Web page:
Postcard from Abroad: بلدي الأردن Jordan, My Country

By Natalie Peck, Contributing Writer

Natalie Peck '24 studying abroad in Jordan (Photo provided)

Natalie Peck ’24 studying abroad in Jordan (Photo provided)

“Welcome to Jordan!” This phrase has been repeated to me at least once a week over the last two months since moving to Amman, Jordan and I know I’ll hear it until I leave. Sometimes, it’s spoken in an Uber on my drive back to my homestay while I’m clutching the headrest due to the wild driving that makes New York drivers seem tame. Sometimes, it’s in my host family’s living room as I meet another new extended family member. Every time, without failure, it’s delivered with a giant smile.  

At the beginning of the program, I walked out of orientation thinking to myself, “what did I get myself into…” I definitely experienced culture shock, and combined with the cold weather of Amman’s winter, it created a sense of uncertainty. However, Jordanians are known for their generosity, and soon enough, I felt at ease. The anxiety about living with a host family for three and half months was relieved when I was welcomed into the arms of a family that has done nothing but treat me as if I was a direct extension of their family, a child, and a sister.   

I’m still getting used to my local friends constantly insisting to pay for my coffee, Henna tattoos, or for adventures we are always getting into impulsively on random nights after “Iftar.” One night, a few students and I were drinking tea at a cafe and walked up to a group that looked our age. Now, having become good friends, they allow us to ask questions about the intricacies of their lives and culture.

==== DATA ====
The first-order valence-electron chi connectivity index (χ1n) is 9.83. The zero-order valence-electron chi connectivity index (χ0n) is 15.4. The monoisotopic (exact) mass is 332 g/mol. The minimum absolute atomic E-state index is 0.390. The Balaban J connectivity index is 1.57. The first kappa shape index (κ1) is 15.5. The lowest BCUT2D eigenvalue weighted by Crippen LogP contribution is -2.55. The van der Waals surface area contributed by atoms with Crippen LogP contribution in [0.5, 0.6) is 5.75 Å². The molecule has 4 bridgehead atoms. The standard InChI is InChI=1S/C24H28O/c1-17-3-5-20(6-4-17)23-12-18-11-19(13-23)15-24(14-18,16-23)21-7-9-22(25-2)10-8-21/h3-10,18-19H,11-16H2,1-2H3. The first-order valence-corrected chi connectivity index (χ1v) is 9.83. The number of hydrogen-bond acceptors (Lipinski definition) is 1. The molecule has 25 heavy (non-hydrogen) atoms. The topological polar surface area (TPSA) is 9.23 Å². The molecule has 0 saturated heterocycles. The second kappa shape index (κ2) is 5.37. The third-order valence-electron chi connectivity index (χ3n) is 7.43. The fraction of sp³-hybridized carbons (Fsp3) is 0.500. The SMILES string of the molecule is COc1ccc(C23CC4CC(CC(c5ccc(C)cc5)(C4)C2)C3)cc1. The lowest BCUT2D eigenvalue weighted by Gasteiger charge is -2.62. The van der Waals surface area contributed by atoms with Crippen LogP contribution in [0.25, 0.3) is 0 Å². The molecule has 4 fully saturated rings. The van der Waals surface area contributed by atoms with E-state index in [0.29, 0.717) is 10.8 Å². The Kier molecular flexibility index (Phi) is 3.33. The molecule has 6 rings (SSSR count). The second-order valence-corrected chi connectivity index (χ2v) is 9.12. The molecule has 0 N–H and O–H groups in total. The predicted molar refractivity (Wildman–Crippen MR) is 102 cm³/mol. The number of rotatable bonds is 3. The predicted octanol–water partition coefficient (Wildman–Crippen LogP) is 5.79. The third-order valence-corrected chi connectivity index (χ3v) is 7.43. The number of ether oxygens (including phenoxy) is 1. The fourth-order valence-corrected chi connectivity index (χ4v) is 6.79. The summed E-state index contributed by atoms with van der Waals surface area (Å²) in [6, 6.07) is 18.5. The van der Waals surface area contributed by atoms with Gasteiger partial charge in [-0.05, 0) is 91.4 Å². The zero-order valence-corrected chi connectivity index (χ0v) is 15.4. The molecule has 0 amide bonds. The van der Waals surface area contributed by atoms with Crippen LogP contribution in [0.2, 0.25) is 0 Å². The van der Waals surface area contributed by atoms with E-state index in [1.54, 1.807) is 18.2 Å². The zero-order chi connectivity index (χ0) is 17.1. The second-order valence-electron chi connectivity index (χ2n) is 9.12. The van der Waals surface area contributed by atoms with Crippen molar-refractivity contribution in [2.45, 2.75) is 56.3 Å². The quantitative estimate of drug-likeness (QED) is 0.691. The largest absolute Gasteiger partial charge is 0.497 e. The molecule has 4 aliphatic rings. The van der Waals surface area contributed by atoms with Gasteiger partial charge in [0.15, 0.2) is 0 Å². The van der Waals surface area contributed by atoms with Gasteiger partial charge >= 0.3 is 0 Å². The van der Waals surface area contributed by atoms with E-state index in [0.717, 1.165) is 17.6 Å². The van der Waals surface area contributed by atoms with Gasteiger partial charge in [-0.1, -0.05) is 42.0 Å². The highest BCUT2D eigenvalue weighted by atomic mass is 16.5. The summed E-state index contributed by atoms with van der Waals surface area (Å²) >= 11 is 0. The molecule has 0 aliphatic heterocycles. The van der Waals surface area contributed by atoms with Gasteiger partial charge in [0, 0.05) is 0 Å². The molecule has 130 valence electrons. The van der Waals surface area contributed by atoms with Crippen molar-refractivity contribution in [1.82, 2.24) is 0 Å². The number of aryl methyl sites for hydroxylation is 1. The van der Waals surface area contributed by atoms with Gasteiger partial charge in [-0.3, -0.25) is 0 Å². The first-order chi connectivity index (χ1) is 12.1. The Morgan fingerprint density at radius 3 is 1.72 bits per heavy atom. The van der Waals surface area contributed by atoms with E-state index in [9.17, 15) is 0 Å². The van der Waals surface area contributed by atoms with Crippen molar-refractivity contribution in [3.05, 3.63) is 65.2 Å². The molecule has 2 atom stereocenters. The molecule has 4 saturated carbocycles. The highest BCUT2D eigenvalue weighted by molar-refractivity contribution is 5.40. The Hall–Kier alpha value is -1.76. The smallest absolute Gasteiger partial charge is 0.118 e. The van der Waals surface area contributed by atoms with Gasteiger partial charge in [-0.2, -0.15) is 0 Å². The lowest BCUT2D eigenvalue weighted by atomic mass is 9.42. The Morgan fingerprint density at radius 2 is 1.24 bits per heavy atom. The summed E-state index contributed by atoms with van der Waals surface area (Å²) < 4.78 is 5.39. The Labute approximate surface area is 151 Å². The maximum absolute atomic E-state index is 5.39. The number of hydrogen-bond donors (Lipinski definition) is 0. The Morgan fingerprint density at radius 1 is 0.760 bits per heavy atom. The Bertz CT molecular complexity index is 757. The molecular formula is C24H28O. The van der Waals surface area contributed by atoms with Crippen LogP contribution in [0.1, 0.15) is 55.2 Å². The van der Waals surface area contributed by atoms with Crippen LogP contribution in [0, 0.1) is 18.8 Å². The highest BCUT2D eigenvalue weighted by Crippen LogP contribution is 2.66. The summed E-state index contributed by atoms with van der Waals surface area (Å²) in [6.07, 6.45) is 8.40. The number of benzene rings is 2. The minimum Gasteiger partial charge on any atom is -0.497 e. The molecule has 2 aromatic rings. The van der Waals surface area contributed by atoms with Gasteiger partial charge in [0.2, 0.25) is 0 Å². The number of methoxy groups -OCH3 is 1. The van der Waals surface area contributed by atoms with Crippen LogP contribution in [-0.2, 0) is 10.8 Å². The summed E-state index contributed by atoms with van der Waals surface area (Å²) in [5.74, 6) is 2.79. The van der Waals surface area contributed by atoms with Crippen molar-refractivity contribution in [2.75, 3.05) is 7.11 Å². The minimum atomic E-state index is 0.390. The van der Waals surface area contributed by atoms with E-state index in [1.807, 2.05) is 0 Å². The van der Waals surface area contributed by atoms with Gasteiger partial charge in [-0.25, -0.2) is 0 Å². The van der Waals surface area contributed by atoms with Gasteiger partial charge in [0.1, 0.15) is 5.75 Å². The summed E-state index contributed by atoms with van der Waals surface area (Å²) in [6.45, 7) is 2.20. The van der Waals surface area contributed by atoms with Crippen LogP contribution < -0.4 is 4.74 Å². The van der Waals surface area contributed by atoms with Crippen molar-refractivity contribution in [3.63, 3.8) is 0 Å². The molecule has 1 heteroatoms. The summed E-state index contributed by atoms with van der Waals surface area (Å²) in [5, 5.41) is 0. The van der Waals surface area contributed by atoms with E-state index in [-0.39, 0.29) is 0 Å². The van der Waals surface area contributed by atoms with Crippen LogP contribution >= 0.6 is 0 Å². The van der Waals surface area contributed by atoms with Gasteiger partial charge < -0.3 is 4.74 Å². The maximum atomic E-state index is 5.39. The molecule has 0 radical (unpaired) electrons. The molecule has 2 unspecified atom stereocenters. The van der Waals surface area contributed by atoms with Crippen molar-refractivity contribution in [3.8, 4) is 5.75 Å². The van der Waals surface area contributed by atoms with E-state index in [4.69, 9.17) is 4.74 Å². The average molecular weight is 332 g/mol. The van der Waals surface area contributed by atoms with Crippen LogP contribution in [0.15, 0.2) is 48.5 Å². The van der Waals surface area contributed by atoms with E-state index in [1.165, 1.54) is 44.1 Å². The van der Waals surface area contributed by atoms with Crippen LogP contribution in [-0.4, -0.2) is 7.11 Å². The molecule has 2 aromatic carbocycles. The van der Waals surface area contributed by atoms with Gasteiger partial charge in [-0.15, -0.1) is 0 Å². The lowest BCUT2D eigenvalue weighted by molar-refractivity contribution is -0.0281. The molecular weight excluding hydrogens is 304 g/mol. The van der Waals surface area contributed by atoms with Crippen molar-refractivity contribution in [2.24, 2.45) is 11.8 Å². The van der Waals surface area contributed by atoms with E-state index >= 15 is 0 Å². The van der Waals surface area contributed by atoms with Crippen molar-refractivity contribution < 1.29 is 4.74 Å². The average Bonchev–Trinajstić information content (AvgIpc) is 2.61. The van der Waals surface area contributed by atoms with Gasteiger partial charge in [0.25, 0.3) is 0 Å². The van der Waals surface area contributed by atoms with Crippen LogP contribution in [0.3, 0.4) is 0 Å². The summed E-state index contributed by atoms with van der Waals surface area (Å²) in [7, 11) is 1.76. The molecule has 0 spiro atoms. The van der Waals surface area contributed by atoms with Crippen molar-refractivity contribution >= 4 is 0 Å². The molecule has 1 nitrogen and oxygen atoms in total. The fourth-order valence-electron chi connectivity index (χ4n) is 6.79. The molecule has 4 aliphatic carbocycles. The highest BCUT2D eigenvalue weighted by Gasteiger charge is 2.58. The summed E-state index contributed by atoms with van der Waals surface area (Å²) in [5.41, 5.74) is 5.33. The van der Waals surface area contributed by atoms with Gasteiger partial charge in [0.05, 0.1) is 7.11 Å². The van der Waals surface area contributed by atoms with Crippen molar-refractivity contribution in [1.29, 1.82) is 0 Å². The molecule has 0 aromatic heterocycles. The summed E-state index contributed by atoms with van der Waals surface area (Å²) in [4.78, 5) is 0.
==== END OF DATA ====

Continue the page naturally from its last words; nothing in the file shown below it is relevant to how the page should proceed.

The concept of independence is different here. Typically, I would be confident to hop on any bus in a European city because I’ve been able to communicate enough in those languages to get by. Here, I know very little Arabic and rely heavily on my local friends to translate and handle any possible challenges, which I am not used to, but that’s the fun in it! You’d be surprised at how many Jordanians speak English, better than my Arabic half of the time!   

The beauty here is also unique. Gone is the lush greenery that I see in my hometown, or Gettysburg for that matter, and in comes the incredibly beautiful desert colors. Every time I experience a new region of Jordan, whether it’s the Dead Sea, Ajloun Forest, or Wadi Rum, I’m met with a new sensation that fully intoxicates my brain. A month ago, I was sitting with my cohort on top of a rocky hill with a lone, scraggly tree on top. We had just hiked up, and chose various patches of rock or grass to silently perch on. We watched the sunset, while looking towards Palestine/Israel, and listened to the “Adhan,” the call to prayer. The palette of colors and sounds set me so at peace that it will forever be ingrained in my brain.   

I will admit, the culture is unique with a different value system, but my major prepared me for this and how to integrate. While every day here, I learn, see, or do something new, there are still elements that I miss like going for a drive with friends, or not having to pay for water at every restaurant or cafe. But being in this water-poor country, I no longer take for granted how lucky we are in the U.S. for the abundance of water. 

In two month’s time, I’ll be sitting on a plane heading back to the East Coast. I’ll be having zait and zaatar “olive oil and spices” withdrawals, missing my host family’s killer tea that I had every single day, and missing some of my best friends. My henna tattoo of the outline of Jordan may have faded, but the memories I’ve made here never will and inshallah, or “God willing,” I will return again! 

This article originally appeared on page 19 of the April 2023 edition of The Gettysburgian’s magazine.

Author: Gettysburgian Staff

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